Recent Comments

    Two Lesbian Dramas Available for Streaming This Month

    By Gary Kramer–

    Two lesbian dramas set in the past—one stirring, the other enervating—are available on demand this month.

    The World to Come is a beguiling film set in upstate New York, 1856. Abigail (Katherine Waterston) is mourning the recent loss of her daughter and eking out an unhappy life with her husband Dyer (Casey Affleck) on a farm. Her dull life changes, however, when she meets her new neighbor Tallie (Vanessa Kirby), the wife of Finney (Christopher Abbott). Director Mona Fastvold chronicles how these two oppressed women find a measure of happiness together. As the two women continue to meet, they become more intimate, silently testing the waters of their forbidden attraction. Viewers will feel a spark of electricity between them.

    The World to Come is leisurely paced and provides a strong sense of time and place. The film generates most of its interest in the tender scenes between the two women. Abigail offers to warm Tallie’s feet one day when she arrives during a snowstorm. And when the women later give in to their pent-up desires and kiss each other hungrily, Fastvold depicts an ecstatic moment of Abigail experiencing “astonishment and joy.” Even better is a scene where the women talk about their relationship. Both women are empowered, albeit in different ways, giving them imagination, courage, and agency, however limited.

    Fastvold emphasizes the social constraints these women must endure and, while The World to Come does feel stifling at times, that is to the film’s credit. When Dyer catches Abigail in a lie, he suspects something is going on between his wife and Tallie. But his response is not nearly as severe as Finney’s concerns that Tallie is acting inappropriately. 

    Of course, the film builds its dramatic tension on the affair being discovered, but there is also hope that the love between these women can survive.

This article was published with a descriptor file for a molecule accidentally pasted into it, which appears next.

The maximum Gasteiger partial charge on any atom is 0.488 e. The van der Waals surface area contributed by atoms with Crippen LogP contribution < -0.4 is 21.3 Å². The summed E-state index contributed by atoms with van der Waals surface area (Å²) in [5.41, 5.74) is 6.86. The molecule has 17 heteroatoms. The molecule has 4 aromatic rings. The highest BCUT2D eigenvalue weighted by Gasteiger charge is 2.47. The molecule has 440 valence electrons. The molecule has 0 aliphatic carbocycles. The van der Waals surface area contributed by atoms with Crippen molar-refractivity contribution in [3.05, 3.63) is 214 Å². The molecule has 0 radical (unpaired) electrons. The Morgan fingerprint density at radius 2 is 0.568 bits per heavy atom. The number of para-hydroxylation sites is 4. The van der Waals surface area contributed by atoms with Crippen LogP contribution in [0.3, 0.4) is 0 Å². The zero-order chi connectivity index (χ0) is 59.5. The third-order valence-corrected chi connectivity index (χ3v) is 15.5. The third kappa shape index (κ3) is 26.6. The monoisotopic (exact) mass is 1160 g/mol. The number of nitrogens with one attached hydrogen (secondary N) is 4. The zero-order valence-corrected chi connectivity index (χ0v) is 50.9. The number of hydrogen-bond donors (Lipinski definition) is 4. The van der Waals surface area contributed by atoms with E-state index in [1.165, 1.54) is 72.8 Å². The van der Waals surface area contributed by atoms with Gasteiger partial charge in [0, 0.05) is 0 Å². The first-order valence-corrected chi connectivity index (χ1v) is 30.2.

The actresses are lovely together, and both give excellent performances. Waterston is luminous as Abigail. As Tallie, Kirby displays a confidence—she often speaks with conviction—but also exudes an air of mystery about her that is attractive. The tender scenes of the women kissing and caressing each other in bed flash briefly across the screen, but they suggest the depth of the women’s passions.

    The Affair, however, is a stilted adaptation of Simon Mawer’s novel, The Glass Room. It depicts the lives and relationship between two friends, Liesel (Hanna Alström) and Hana (Carice van Houten), which begins in the 1930s in Czechoslovakia.

    As the film opens, Liesel is marrying Viktor (Claes Bang), and they plan to live in an extravagant house built for them, with rooms of glass, and a wall of onyx stone that glows red when the sun hits it. It is a glorious, happy time for Liesel, but Hana is troubled. When she soulfully admits that she cannot have children, Liesel is sympathetic. The affection between these two women during this tender moment is profound, but The Affair downplays it.

    The film’s first act instead concentrates on Viktor’s infatuation with Kata (Alexandra Borbély), a governess who comes to care for the couple’s children. When Liesel discovers her husband’s affair, Hana comforts her. Alas, the vulnerable Liesel jerks her hand away from touching Hana’s breast, and she breaks her would-be lover’s necklace. The beads bounce along the floor in a portentous moment of heavy-handed, slow-motion obviousness.

    Alas, The Affair keeps the women apart for most of the rest of the film. That narrative strategy should build desire for the characters to reunite and consummate their love, but director Julius Sevcik fails to get viewers deeply invested in their lives. Moreover, the narrative shifts away from Liesel once the Nazis come to power (both women are married to Jewish men). Viktor and Liesel leave for Switzerland, while Hana stays in Czechoslovakia.

    However, Hana does not engender much emotion; as she experiences passions or hardships, they fail to have any impact. Van Houten is stranded by a screenplay that makes Hana mostly passive, even in her most compelling moment—when she is summoned by Soviet authorities regarding the love letters she has been sending to Liesel. 

    In contrast, Hanna Alström captures the fragility of her character well, but she is off screen for too long. Viewers will likely want more of her and more scenes of Liesel and Hana together. When the women do eventually reconnect, Sevcik inexplicably edits their reunion, cutting twice to Liesle’s adult son Martin (Vladímir Polívka) in a nightclub, a scene that serves no real purpose. It may be that The Affair has been edited down from a longer version, because there are several head-scratching moments like this.

    Most of The Affair is dreadful. But it looks glossy, and the house is fabulous. The actors are also very good looking, and the film is handsomely made. But, overall, this is a flavorless dish of Europudding.

    © 2021 Gary M. Kramer

    Gary M. Kramer is the author of “Independent Queer Cinema: Reviews and Interviews,” and the co-editor of “Directory of World Cinema: Argentina.” Follow him on Twitter @garymkramer

    Published on March 11, 2021